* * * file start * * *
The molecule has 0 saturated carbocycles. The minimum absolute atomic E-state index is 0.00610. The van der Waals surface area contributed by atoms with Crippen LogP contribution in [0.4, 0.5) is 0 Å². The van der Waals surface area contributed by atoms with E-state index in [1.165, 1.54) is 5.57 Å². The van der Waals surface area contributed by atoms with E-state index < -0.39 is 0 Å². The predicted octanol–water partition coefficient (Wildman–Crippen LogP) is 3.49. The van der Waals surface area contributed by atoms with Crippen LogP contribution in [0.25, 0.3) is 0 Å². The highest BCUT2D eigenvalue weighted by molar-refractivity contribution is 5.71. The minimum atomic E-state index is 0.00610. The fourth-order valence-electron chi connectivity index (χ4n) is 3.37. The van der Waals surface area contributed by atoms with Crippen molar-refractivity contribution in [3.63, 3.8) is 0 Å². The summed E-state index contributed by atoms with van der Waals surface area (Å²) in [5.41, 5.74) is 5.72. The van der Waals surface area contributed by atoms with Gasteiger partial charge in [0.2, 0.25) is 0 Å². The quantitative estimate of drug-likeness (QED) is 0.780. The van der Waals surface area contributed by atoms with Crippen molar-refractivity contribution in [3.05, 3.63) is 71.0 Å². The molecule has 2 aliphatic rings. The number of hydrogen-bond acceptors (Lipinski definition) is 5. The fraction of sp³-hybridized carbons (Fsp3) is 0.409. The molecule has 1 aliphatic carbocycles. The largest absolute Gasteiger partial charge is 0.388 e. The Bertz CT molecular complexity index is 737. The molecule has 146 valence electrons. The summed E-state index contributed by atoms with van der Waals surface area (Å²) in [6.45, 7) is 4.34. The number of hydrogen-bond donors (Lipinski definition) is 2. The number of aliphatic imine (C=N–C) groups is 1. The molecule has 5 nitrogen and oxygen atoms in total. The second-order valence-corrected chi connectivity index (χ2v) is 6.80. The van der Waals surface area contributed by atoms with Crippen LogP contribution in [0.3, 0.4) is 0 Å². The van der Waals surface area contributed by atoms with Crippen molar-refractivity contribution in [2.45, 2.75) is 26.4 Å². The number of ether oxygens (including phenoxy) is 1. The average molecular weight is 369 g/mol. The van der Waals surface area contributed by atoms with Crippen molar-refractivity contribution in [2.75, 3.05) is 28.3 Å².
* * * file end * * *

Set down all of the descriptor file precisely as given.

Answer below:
The molecule has 0 saturated carbocycles. The minimum absolute atomic E-state index is 0.00610. The van der Waals surface area contributed by atoms with Crippen LogP contribution in [0.4, 0.5) is 0 Å². The van der Waals surface area contributed by atoms with E-state index in [1.165, 1.54) is 5.57 Å². The van der Waals surface area contributed by atoms with E-state index < -0.39 is 0 Å². The predicted octanol–water partition coefficient (Wildman–Crippen LogP) is 3.49. The van der Waals surface area contributed by atoms with Crippen LogP contribution in [0.25, 0.3) is 0 Å². The highest BCUT2D eigenvalue weighted by molar-refractivity contribution is 5.71. The minimum atomic E-state index is 0.00610. The fourth-order valence-electron chi connectivity index (χ4n) is 3.37. The van der Waals surface area contributed by atoms with Crippen molar-refractivity contribution in [3.63, 3.8) is 0 Å². The summed E-state index contributed by atoms with van der Waals surface area (Å²) in [5.41, 5.74) is 5.72. The van der Waals surface area contributed by atoms with Gasteiger partial charge in [0.2, 0.25) is 0 Å². The quantitative estimate of drug-likeness (QED) is 0.780. The van der Waals surface area contributed by atoms with Crippen molar-refractivity contribution in [3.05, 3.63) is 71.0 Å². The molecule has 2 aliphatic rings. The number of hydrogen-bond acceptors (Lipinski definition) is 5. The fraction of sp³-hybridized carbons (Fsp3) is 0.409. The molecule has 1 aliphatic carbocycles. The largest absolute Gasteiger partial charge is 0.388 e. The Bertz CT molecular complexity index is 737. The molecule has 146 valence electrons. The summed E-state index contributed by atoms with van der Waals surface area (Å²) in [6.45, 7) is 4.34. The number of hydrogen-bond donors (Lipinski definition) is 2. The number of aliphatic imine (C=N–C) groups is 1. The molecule has 5 nitrogen and oxygen atoms in total. The second-order valence-corrected chi connectivity index (χ2v) is 6.80. The van der Waals surface area contributed by atoms with Crippen LogP contribution in [0.3, 0.4) is 0 Å². The van der Waals surface area contributed by atoms with Crippen molar-refractivity contribution in [2.45, 2.75) is 26.4 Å². The number of ether oxygens (including phenoxy) is 1. The average molecular weight is 369 g/mol. The van der Waals surface area contributed by atoms with Crippen molar-refractivity contribution in [2.75, 3.05) is 28.3 Å².